The Post-NaNoWriMo Freak-Out

coffee-cup-1239643“The End” you type with satisfaction. You sit back in your chair at Starbucks, glowing with the pride of completion. You’ve just finished a literary marathon, and for that, you are a god. SACRAMENTAL SCREAM (working title) is destined to be a classic. You order a second latte and a scone. Why not? You’ve earned it, baby.

The next day, you roll out of bed eager to read your masterpiece. As the laptop boots up, you brew a pot of coffee and dream about your book, SACRAMENTAL SCARE (working title), sitting face-out on a Barnes & Noble shelf. In a month, two at the outside, you’ll have a book deal. No, no. You’re not expecting a six figure advance. You’ll be happy with 50k. That’s very, very reasonable you think as you pour yourself a cup of brew.

Seated at the kitchen table, you scroll through the first few chapters and… Wait, you don’t remember writing some of this. “She took him by the hand. She leads him to the church on the mountaintop. They arrived after several days of climbing, and their tired. Very tired. Very, very tired.” You scratch your head. Ah! Some of these passages were written at 2 a.m., and you were half asleep. You shrug it off and continue reading. Brilliant, especially the part about the flesh-eating nuns who feast their way through the orphanage.

Hard work begins mid-week. You must edit SACRAMENTAL SAVEUR (working title). Everyone tells you that you must edit. You don’t really see why since you meant EVERY WORD. Still, you suspect that there are a few things that  need polishing. Even Hemingway needed an editor, you tell yourself. You run your manuscript through spell and grammar check and find 5,329 mistakes. You accept all. Done. Time for a cappuccino.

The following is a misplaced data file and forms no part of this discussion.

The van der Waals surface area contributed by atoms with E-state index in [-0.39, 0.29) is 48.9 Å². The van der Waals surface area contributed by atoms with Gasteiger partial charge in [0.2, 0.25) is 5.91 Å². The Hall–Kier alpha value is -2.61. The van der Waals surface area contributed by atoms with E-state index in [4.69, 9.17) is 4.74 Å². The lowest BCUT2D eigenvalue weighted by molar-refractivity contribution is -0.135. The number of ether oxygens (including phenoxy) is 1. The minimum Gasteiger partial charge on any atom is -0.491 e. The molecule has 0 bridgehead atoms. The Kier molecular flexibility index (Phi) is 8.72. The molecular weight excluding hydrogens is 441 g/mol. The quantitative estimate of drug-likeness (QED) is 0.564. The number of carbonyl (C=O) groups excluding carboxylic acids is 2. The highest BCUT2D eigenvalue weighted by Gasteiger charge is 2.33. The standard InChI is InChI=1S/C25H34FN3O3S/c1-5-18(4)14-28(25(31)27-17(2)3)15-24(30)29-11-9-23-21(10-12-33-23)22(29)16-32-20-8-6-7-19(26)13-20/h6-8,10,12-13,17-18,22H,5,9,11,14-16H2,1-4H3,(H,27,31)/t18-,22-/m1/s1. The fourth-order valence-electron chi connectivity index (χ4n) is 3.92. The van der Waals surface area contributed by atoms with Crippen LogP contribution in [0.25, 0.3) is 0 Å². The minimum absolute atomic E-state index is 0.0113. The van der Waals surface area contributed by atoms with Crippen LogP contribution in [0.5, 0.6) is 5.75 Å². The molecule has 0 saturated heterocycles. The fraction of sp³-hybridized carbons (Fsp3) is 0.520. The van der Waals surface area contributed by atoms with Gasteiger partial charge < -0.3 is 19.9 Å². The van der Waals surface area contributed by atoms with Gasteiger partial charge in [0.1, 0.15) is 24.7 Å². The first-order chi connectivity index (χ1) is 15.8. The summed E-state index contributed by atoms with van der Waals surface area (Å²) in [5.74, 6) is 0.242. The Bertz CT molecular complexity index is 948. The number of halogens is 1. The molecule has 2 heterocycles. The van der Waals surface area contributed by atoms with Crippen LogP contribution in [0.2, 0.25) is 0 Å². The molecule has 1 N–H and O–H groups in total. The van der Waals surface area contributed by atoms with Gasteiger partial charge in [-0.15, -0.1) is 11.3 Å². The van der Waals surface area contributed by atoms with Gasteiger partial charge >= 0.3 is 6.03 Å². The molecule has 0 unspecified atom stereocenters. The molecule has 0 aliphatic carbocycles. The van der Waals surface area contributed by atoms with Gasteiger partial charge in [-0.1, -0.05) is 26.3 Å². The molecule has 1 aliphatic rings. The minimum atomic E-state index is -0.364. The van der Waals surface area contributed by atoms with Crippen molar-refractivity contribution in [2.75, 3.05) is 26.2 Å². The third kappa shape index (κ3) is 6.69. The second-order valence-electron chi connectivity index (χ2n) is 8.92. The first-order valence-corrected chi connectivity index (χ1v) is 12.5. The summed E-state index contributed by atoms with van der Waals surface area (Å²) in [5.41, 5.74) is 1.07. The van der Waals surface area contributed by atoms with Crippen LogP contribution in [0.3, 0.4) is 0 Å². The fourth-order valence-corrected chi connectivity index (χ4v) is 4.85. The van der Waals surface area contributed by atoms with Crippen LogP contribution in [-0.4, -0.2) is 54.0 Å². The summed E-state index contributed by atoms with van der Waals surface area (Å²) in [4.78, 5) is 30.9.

A few days later, you print several copies of SACRAMENTAL SACRAMENT (working title)–one for your wife, one for Grandma Jenske in the nursing home, and one for the barista at Starbucks (whom with you’re now quite familiar). You’ve been talking so much about your new book that they’ve all agreed to be your first readers. Eager readers, you hope as you hand them out.

Days pass.

Weeks pass.

You finally break down and ask your wife what she thinks of SACRAMENTAL SAVAGES (working title). You haven’t seen the manuscript lately, and you’re certain she took it to work to read during her lunch hour.

“Oh, your manuscript,” she says with hesitation. “I kind of ran out of paper. And since you only used one side, you left a perfectly good side for me to print out my monthly report. But if it’s any consolation, Accounting loved chapter thirty-two.”

“Chapter thirty-two?” You rub your chin and picture yourself in a smoking jacket. “Ah, the chapter where the main character suspects the church of wrongdoing. Good writing. Good stuff. You want me to print you another copy?”

“No! I-I mean…no. I loved it, dear. Really.”

This conversation has distracted you from your true fan, Grandma Jenske. You pick up the phone and dial. “Clara Jenske, please,” you say to the desk clerk at the nursing home.

“Sir, she passed away last week. I’m very sorry.”

You give a heartfelt sigh. “How did she die?”

“It’s strange, but the doctors suspect boredom. I didn’t know you could die from that, but there you go.”

“Any last words?” you ask, praying  she said something about your story.

“All she said was, ‘The Sacrament’!” The desk clerk sniffed. “She kicked off before we could call the priest.”